given here by the `points`, `edges`, and `faces`
for one time step. A Cartesian coordinate representation is used.

7.3.4 Finite Element Components

The assembly procedure of finite elements requires additional steps for efficient implementation, as given in Section 2.3. Element-wise assembly is typically used in the finite element method, where all cells are traversed and for each of the cells a local matrix is calculated. This matrix introduces coupling factors between the basis functions. As each basis function is mapped to an element of the underlying cell complex, couplings between functions can be seen as couplings between values on elements. The local matrix entries are written into the global matrix according to a global vertex/cell-numbering scheme. The following source snippet presents the important operations for finite element applications:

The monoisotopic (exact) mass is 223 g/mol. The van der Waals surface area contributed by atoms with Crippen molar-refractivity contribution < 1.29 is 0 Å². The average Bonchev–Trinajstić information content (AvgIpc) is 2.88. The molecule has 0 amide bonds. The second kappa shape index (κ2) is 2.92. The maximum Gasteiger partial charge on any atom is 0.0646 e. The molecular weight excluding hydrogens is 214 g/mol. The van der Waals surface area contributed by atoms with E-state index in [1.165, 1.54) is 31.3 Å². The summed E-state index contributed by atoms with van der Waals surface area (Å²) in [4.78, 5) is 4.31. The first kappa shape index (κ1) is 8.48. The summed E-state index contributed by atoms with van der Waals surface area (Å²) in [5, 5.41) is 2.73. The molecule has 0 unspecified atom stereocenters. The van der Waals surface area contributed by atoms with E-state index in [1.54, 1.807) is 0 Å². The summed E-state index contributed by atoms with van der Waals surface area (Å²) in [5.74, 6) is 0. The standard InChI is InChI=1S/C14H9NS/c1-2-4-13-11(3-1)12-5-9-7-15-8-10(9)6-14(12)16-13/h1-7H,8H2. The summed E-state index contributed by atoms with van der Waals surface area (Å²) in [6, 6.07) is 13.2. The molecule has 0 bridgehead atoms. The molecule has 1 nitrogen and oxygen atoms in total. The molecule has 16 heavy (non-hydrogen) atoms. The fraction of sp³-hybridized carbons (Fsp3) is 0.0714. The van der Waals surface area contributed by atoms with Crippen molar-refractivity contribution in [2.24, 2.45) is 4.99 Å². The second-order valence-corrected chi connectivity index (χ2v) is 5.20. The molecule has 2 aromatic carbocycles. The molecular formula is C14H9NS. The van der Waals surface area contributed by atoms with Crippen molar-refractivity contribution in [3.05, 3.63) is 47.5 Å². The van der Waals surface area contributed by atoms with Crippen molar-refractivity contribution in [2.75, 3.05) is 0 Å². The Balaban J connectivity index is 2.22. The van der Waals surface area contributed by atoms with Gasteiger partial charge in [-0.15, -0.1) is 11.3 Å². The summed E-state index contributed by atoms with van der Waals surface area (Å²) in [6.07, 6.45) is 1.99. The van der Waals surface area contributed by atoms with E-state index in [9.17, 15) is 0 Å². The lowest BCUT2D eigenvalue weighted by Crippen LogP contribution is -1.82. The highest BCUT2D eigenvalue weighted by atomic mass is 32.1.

As stated in Section 2.3, the key
for an efficient realization of the finite element method is the
transformation of a reference element in a normalized coordinate
system (Equation 2.38 - Equation
2.40). To support this operation, *GSSE* contains
a coordination transformation algorithm. C++'s partial specialization
feature is used, as given in the following source snippet for a
three-dimensional simplex cell.

The following pre-calculated element matrices for the Laplace operator
are used [113], which are implemented for two- and
three-dimensional simplex and cuboid cells and partially given in the
following source snippet for a three-dimensional simplex example:

By utilizing the GSI, the assembly of the local stencil matrix is then
given by the following algorithm, where the `index_list`
stores the transformation of local node indices to global ones:

R. Heinzl: Concepts for Scientific Computing